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the Smashing Pumpkins Audio CD
3.4 out of 5 stars  See all reviews (8 customer reviews)
Price: CDN$ 12.99 & FREE Shipping on orders over CDN$ 25. Details
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Frequently Bought Together

Zeitgeist + Oceania + Gish (Deluxe Edition)
Price For All Three: CDN$ 56.60

  • Oceania CDN$ 13.97
  • Gish (Deluxe Edition) CDN$ 29.64

Customers Who Bought This Item Also Bought

Product Details

1. Doomsday Clock
2. 7 Shades of Black
3. Bleeding the Orchid
4. That¹s the Way (my Love is)
5. Tarantula
6. Starz
7. United States
8. Neverlost
9. Bring the Light
10. (Come on) Let¹s Go!
11. For God and Country
12. Pomp and Circumstances

Product Description


Inside the buzzing hive of Smashing Pumpkins' guitars is clearly where bandleader Billy Corgan feels most comfortable. So, after a seven-year hiatus for the short-lived group Zwan and his surprisingly sunny 2005 solo album, Corgan has revived the Pumpkins in all the six-string-spattered shades of emotional gray that made them one of the greatest bands of the alt-rock era. Longtime drummer Jimmy Chamberlin, along with famed boardsmiths Roy Thomas Baker and Terry Date as well as Corgan himself coproduced. Chamberlin also supports mountainous layers of guitar with his fiercest playing. This is a version of the band dedicated to early bare-knuckled form, with a few exceptions: Corgan's grown into a more powerful wordsmith and his lengthy guitar solo explorations of yore are replaced with a trim, barbed textural approach that's ultimately more vicious. That is, until the centerpiece "United States" stretches into an epic punk-metal-informed sibling of Jimi Hendrix's "Machine Gun," with Corgan's strings singing like explosions and twisting metal as he warbles about revolution. Much of this album conjures literal and sonic visions of apocalypse, but there's grace, too, in the blithe grind of the hopeful "That's the Way (My Love Is)" and the melodic "Neverlost." Overall, Corgan's captivating effort to mine both the spirit of these turbulent times and the soul of his defining band is a smashing success. --Ted Drozdowski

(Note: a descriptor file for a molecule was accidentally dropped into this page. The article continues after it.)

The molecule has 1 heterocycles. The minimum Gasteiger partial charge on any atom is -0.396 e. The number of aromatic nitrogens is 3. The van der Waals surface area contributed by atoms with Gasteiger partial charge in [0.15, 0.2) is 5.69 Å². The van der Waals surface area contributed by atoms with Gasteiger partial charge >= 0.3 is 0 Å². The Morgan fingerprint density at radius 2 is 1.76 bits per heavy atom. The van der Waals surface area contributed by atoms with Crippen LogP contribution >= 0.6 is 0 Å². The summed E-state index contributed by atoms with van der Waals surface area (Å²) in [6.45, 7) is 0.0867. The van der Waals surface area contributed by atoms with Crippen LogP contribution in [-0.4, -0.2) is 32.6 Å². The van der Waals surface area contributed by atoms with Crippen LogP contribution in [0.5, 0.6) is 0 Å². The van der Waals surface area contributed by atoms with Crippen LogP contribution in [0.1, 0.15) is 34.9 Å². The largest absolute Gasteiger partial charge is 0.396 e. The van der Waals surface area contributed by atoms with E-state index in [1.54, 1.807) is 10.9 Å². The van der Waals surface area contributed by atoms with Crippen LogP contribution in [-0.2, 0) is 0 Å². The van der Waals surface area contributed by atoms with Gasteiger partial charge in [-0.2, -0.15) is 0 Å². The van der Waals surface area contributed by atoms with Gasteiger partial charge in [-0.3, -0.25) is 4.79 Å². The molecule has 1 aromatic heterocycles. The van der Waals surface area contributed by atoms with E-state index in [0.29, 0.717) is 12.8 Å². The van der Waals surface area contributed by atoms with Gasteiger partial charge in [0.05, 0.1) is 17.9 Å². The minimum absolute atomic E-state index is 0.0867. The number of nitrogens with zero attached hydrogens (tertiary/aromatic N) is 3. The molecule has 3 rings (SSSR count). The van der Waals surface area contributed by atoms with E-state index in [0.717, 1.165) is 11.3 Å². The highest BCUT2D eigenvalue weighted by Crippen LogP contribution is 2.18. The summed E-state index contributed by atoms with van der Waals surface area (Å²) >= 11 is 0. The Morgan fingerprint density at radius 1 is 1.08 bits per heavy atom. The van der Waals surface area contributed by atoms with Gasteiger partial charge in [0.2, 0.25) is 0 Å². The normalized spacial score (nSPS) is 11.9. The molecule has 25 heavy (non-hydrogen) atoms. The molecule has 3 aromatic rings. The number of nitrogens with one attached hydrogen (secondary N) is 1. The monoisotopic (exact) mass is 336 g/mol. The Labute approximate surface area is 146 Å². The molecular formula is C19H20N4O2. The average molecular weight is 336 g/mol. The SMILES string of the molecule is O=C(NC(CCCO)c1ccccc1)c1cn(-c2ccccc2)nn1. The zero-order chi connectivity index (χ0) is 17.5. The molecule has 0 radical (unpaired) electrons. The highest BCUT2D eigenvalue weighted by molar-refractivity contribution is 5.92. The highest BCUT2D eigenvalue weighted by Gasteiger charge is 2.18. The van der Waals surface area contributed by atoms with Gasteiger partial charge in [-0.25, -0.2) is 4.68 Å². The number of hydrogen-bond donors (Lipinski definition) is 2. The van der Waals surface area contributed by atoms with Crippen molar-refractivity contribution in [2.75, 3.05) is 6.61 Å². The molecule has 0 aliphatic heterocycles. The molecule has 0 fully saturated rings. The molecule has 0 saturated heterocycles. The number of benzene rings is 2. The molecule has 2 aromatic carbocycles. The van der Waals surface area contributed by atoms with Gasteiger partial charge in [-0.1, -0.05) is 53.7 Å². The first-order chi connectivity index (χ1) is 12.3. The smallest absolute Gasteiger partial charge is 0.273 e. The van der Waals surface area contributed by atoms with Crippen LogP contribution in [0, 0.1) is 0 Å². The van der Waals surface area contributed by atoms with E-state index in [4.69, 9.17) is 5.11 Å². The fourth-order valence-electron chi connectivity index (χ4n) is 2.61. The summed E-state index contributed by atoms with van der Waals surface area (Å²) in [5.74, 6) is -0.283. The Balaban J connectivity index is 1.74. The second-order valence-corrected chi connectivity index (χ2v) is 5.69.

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Customer Reviews

Most helpful customer reviews
5 of 5 people found the following review helpful
5.0 out of 5 stars Great Album July 5 2007
Format:Audio CD
After a few listens this album is fantastic. Great guitar work by Corgin and SP's.

Not sure why the other reviewer had to rate this 1/5 because Amazon didn't list what the LTD Ed. had on it. That has nothing to do with the quality of the work.
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4.0 out of 5 stars I'm in touch with you Aug. 3 2007
Format:Audio CD
The Smashing Pumpkins are back. The legendary rock band, which blossomed like a dark rose in the musical wasteland of the 1990s.

Okay, only frontman Billy Corgan and drummer Jimmy Chamberlin have returned from the original lineup, and the absences can be detected. But their return album "Zeitgeist" is still worthy of epic praise -- dark, passionate hard-rock, written with a darkly poetic sweep. Too bad the extra material isn't so good.

The drums smash, the bass roars like unleashed tornado. "Is everyone afraid?/Is everyone ashamed?/They're running towards their holes to find out/Apocalyptic thieves/Are lost amongst our dead," Corgan drawls, telling us a story of gas masks, Kafka and fear.

It's followed with the roiling rocker "7 Shades of Black," with the level of depression you'd expect ("And without peer/And without fear/I'm without anyone at all!"). Then it pours into a series of blazing hard-rockers -- soaring grimy epics, buzzing and cascading bass rockers, a stripped-down melodic tune, and the soaringly exquisite "Pomp and Circumstances," which is only marred by Corgan singing "la la la la..."